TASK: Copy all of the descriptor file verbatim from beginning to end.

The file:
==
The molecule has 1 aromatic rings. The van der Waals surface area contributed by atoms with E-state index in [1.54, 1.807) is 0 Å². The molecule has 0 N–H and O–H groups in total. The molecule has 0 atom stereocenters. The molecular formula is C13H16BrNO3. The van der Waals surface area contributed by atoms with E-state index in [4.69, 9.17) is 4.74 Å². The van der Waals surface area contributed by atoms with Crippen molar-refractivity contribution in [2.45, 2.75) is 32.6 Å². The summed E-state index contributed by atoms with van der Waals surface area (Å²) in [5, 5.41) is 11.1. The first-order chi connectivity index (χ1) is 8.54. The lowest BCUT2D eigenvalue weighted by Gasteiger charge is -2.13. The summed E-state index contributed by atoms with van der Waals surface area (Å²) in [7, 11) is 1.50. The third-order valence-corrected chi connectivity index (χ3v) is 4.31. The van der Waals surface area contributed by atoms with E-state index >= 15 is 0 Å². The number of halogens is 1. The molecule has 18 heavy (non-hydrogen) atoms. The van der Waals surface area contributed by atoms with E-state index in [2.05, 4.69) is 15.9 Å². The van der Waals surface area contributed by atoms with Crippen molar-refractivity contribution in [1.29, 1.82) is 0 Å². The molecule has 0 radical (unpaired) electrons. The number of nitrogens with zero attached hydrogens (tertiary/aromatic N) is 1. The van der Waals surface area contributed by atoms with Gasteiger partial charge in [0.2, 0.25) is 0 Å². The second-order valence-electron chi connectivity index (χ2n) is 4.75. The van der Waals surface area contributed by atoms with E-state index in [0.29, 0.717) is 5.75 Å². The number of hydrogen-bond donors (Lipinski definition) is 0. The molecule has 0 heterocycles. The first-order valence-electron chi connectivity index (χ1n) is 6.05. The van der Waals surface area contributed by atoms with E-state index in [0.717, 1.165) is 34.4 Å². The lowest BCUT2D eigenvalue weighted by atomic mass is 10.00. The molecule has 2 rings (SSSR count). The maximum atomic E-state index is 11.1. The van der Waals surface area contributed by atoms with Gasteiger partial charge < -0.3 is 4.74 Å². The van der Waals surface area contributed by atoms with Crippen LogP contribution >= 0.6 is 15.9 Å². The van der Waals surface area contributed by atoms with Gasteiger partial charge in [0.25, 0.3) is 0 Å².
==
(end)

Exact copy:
The molecule has 1 aromatic rings. The van der Waals surface area contributed by atoms with E-state index in [1.54, 1.807) is 0 Å². The molecule has 0 N–H and O–H groups in total. The molecule has 0 atom stereocenters. The molecular formula is C13H16BrNO3. The van der Waals surface area contributed by atoms with E-state index in [4.69, 9.17) is 4.74 Å². The van der Waals surface area contributed by atoms with Crippen molar-refractivity contribution in [2.45, 2.75) is 32.6 Å². The summed E-state index contributed by atoms with van der Waals surface area (Å²) in [5, 5.41) is 11.1. The first-order chi connectivity index (χ1) is 8.54. The lowest BCUT2D eigenvalue weighted by Gasteiger charge is -2.13. The summed E-state index contributed by atoms with van der Waals surface area (Å²) in [7, 11) is 1.50. The third-order valence-corrected chi connectivity index (χ3v) is 4.31. The van der Waals surface area contributed by atoms with E-state index >= 15 is 0 Å². The number of halogens is 1. The molecule has 18 heavy (non-hydrogen) atoms. The van der Waals surface area contributed by atoms with E-state index in [2.05, 4.69) is 15.9 Å². The van der Waals surface area contributed by atoms with Crippen molar-refractivity contribution in [1.29, 1.82) is 0 Å². The molecule has 0 radical (unpaired) electrons. The number of nitrogens with zero attached hydrogens (tertiary/aromatic N) is 1. The van der Waals surface area contributed by atoms with Gasteiger partial charge in [0.2, 0.25) is 0 Å². The second-order valence-electron chi connectivity index (χ2n) is 4.75. The van der Waals surface area contributed by atoms with E-state index in [0.29, 0.717) is 5.75 Å². The number of hydrogen-bond donors (Lipinski definition) is 0. The molecule has 0 heterocycles. The first-order valence-electron chi connectivity index (χ1n) is 6.05. The van der Waals surface area contributed by atoms with E-state index in [0.717, 1.165) is 34.4 Å². The lowest BCUT2D eigenvalue weighted by atomic mass is 10.00. The molecule has 2 rings (SSSR count). The maximum atomic E-state index is 11.1. The van der Waals surface area contributed by atoms with Gasteiger partial charge < -0.3 is 4.74 Å². The van der Waals surface area contributed by atoms with Crippen LogP contribution >= 0.6 is 15.9 Å². The van der Waals surface area contributed by atoms with Gasteiger partial charge in [0.25, 0.3) is 0 Å².